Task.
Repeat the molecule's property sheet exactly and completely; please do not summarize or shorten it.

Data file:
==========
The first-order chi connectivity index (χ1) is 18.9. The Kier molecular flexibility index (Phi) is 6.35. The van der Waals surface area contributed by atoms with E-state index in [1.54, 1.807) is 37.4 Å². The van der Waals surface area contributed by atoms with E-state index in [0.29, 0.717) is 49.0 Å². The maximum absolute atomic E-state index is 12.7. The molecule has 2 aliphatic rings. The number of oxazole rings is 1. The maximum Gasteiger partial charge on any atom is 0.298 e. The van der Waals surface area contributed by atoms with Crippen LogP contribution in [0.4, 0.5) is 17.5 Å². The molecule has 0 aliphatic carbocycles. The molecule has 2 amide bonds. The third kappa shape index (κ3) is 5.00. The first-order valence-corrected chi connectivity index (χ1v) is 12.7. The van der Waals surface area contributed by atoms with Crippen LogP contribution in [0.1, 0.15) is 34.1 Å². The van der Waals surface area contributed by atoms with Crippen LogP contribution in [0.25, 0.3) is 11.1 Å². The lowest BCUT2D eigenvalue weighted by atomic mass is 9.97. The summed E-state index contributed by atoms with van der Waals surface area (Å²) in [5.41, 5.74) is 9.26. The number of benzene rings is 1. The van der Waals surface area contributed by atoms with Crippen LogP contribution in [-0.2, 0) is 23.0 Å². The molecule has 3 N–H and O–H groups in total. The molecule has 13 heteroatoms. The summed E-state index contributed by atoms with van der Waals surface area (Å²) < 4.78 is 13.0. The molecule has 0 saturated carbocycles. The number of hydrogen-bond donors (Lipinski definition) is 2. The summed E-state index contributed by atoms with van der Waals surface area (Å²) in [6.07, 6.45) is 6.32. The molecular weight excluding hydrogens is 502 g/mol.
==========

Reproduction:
The first-order chi connectivity index (χ1) is 18.9. The Kier molecular flexibility index (Phi) is 6.35. The van der Waals surface area contributed by atoms with E-state index in [1.54, 1.807) is 37.4 Å². The van der Waals surface area contributed by atoms with E-state index in [0.29, 0.717) is 49.0 Å². The maximum absolute atomic E-state index is 12.7. The molecule has 2 aliphatic rings. The number of oxazole rings is 1. The maximum Gasteiger partial charge on any atom is 0.298 e. The van der Waals surface area contributed by atoms with Crippen LogP contribution in [0.4, 0.5) is 17.5 Å². The molecule has 0 aliphatic carbocycles. The molecule has 2 amide bonds. The third kappa shape index (κ3) is 5.00. The first-order valence-corrected chi connectivity index (χ1v) is 12.7. The van der Waals surface area contributed by atoms with Crippen LogP contribution in [0.1, 0.15) is 34.1 Å². The van der Waals surface area contributed by atoms with Crippen LogP contribution in [0.25, 0.3) is 11.1 Å². The lowest BCUT2D eigenvalue weighted by atomic mass is 9.97. The summed E-state index contributed by atoms with van der Waals surface area (Å²) in [5.41, 5.74) is 9.26. The number of benzene rings is 1. The van der Waals surface area contributed by atoms with Crippen LogP contribution in [-0.2, 0) is 23.0 Å². The molecule has 3 N–H and O–H groups in total. The molecule has 13 heteroatoms. The summed E-state index contributed by atoms with van der Waals surface area (Å²) < 4.78 is 13.0. The molecule has 0 saturated carbocycles. The number of hydrogen-bond donors (Lipinski definition) is 2. The summed E-state index contributed by atoms with van der Waals surface area (Å²) in [6.07, 6.45) is 6.32. The molecular weight excluding hydrogens is 502 g/mol.